In Grim Natwick's Own Words
"In 1930 I created Betty Boop. By brief history is that - uh - I don’t know if you’re interested. I worked for so many studios. I first worked for William Randolph Hearst way back in the 1920s and that was... I went to New York because all the big publishers, the Chicago publishers, many of them, were branches - I really got into this song publishing artwork very deeply. I was doing all these songs but that was during the war and all. Everybody in America wrote a song about how we hated the Kaiser and Hitler and how we were going over and beat him up and wrote it into songs. And I was turning out a song cover a day (laughs) for HS Talbot who printed them up and then I got drafted. That’s what happened - I got drafted into the army myself in World War One. That took me out of the thing for a while and when the war ended I went to New York and - if I don’t finish any sentence you can jump on me. In 1930 I had just got back from studying over in Vienna and still wanting to be an illustrator but earn enough money so that I could afford to get started, I worked for Fleischer’s (and shortly after created Betty Boop). And the offers from Hollywood - gosh - Roy Disney took me out to dinner five nights in a row and came up to my studio and we watched the Rose Bowl game...oh no! We LISTENED to it on the radio - still no television. And he told me all the reasons why I should come out to Walt’s. The main reason was that there was only one other man in the animation business who could draw a girl character, let alone animate her and Walt Disney was already starting to work on Snow White."
The Creation of Betty Boop
Today Natwick calls it a special ability for details that suggest femininity. So when he was assigned to come up with a character to sing a song popularized by actress Helen Kane, Natwick departed from the studio's disposition for animal cartoons. "I started with a dog with long graceful ears and a cute little collar, but I thought 'A dog can't sing this song, Natwick recalled. He turned long dog's ears to earrings and added elements of the real Kane, a flapper actress who later sued Fleischer Studios, complaining that the character had stolen her thunder. Betty Boop was born.
Legal Ownership of Betty Boop - Grim Natwick Sues!
One afternoon, Max Fleischer visited Grim Natwick in his office and asked him to animate a sequence of Betty Boop for "old time’s sake". He explained that Betty had been a great asset to the studio, but the series had run its course, and this was to be the final Betty Boop cartoon. (The cartoon in question was most likely Musical Mountaineers.) Fleischer expressed his appreciation and offered to gift the character to Natwick upon the completion of the film. Not knowing anything about the legalities of transferring ownership of a property, Grim did nothing about it. But years later, he read in the trades that the rights to Betty Boop had been sold by the Fleischers to King Features Syndicate for a great deal of money. Grim sued, but he had nothing in writing and lost the case. Though some writers have tried to belittle Natwick's contribution to the creation of Betty Boop, saying that his part was minimal, history bears out the fact that the character was 100% the creation of Grim Natwick.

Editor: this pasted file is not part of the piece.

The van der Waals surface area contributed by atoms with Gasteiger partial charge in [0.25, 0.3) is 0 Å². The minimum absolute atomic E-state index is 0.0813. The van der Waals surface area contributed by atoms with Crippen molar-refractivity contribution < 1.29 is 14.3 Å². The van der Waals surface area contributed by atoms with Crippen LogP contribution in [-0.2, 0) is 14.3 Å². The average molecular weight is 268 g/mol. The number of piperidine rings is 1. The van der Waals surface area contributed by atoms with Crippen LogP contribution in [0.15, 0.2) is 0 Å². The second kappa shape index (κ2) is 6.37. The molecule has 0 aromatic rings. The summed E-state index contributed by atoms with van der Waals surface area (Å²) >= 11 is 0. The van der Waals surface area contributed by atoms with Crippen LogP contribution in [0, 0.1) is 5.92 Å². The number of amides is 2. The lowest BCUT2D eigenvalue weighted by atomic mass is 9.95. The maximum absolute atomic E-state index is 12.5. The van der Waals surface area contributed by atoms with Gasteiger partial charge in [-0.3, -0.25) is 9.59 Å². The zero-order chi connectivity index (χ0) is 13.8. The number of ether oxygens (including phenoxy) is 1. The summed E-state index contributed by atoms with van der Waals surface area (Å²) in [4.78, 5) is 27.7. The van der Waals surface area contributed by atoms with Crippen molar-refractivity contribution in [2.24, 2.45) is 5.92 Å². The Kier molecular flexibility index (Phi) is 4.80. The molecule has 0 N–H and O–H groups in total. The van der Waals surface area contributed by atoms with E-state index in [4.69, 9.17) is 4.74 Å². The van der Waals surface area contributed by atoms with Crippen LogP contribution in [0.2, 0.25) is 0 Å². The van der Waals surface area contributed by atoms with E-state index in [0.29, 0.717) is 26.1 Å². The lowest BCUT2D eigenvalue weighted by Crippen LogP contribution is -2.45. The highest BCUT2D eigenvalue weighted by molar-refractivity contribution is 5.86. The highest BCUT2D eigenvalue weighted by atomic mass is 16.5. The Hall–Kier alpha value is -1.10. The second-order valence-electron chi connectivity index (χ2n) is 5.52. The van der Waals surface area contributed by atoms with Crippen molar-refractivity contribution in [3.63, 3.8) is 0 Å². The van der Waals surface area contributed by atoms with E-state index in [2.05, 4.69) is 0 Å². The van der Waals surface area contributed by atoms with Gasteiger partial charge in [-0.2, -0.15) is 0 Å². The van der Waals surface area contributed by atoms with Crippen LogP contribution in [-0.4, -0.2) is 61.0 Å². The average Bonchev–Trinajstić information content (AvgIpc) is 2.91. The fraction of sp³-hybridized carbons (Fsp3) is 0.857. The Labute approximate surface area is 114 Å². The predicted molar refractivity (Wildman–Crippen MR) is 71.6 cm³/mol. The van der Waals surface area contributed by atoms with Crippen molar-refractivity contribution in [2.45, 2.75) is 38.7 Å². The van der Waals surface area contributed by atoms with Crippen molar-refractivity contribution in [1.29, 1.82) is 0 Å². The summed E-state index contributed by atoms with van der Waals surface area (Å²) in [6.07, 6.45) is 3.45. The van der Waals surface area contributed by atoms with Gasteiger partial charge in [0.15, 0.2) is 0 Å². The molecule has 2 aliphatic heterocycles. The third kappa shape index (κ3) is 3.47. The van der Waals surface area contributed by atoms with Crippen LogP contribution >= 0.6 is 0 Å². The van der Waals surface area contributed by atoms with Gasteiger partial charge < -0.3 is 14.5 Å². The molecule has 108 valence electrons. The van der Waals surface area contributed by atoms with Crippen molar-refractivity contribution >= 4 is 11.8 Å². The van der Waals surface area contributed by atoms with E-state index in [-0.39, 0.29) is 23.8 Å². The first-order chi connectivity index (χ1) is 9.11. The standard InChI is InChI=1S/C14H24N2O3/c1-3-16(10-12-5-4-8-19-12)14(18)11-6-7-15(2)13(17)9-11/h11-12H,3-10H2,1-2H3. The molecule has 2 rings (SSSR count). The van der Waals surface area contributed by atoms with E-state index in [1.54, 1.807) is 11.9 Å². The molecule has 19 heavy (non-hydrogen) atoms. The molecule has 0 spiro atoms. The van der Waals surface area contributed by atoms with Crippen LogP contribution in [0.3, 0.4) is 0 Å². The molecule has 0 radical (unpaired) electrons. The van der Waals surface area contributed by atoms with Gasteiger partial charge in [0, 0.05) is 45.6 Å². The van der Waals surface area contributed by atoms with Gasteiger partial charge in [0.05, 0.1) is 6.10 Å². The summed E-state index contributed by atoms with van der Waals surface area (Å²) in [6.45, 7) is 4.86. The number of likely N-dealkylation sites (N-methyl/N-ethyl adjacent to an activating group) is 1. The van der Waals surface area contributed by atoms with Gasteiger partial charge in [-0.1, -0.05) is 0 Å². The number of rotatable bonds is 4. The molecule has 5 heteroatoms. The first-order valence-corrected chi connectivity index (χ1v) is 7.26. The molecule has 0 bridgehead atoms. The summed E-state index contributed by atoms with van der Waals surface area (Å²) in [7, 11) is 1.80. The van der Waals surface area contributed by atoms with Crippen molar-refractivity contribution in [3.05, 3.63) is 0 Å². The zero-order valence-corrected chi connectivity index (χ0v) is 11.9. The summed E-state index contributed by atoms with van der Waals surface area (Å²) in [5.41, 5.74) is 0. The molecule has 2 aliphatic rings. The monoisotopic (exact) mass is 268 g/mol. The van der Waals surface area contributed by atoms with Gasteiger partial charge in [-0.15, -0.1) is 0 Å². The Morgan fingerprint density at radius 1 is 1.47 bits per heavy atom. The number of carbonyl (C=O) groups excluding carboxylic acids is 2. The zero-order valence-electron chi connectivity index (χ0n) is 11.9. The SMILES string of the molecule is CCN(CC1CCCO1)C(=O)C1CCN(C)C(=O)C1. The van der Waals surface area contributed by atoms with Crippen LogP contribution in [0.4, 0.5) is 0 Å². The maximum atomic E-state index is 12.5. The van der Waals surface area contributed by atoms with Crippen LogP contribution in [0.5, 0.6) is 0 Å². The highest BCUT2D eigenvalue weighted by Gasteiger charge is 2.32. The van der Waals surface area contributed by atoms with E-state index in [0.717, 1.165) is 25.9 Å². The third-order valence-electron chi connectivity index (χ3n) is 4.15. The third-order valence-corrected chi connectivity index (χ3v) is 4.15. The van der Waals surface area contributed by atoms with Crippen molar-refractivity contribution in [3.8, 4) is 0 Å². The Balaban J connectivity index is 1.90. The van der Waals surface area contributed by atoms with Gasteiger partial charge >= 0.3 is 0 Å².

ASIFA-Hollywood Animation Archive - Museum & Archive (2007)
"One day, Dave Fleischer handed Grim a photograph of singer, Helen Kane and asked him to design a caricature. Fleischer had found a sound-alike, and planned to use her in the upcoming Talkartoon, Dizzy Dishes. Grim exaggerated Kane’s wide eyes and rosebud mouth, creating a slightly coarse, but strikingly original design. A few weeks later, Dave asked Grim to design a girlfriend for Bimbo to star as the "fair young maiden" in a cartoon adaptation of the popular song, "Barnacle Bill The Sailor". Grim streamlined and refined his caricature of Kane for the part. But Dave Fleischer objected, insisting that since Bimbo was a dog, his girlfriend should also be a dog. Grim quickly sketched Betty Boop’s head on a four legged canine body. He held up the drawing next to the pretty girl design, and asked, 'Which would you rather have as your girlfriend? A girl? Or a dog?' Dave laughed and agreed that the pretty girl was the right choice."
Grim Natwick's 100th Birthday Party
Grim Natwick's 100th birthday was in August 1990. The party featured John Wilson, George Singer, Ellsworth Barthen, Lee Mishkin, Irv Dressler, Mark Davis, Bill Littlejohn, Art Babbit, Hicks Lokey, Frank Thomas, Rudy Cataldi, Corny Cole, Claire Weeks, Ollie Johnson, John Kimball, Fred Crippen and Dwayne Crowther. Mae Questel also appeared, and performed "Button Up Your Overcoat".
- Grim Natwick died in 1990 of both pneumonia and a heart attack just weeks after his 100th birthday.
- Natwick is given a special credit in The Romance of Betty Boop, which reads: "A special thanks to Grim Natwick who drew Betty first" from animation producer Bill Melendez.
- Natwick created Betty Boop by combining attributes of Helen Kane and a French poodle, according to one of his interviews he had originally wanted the character to be a pretty human girl.
- During the 1970s and 1980s, Natwick used to get requests from fans to draw Betty Boop for them. In most of his works Betty was drawn in the nude.
- He is not to be confused with Myron Waldman, another animator that worked for Fleischer Studios.
- Grim Natwick.com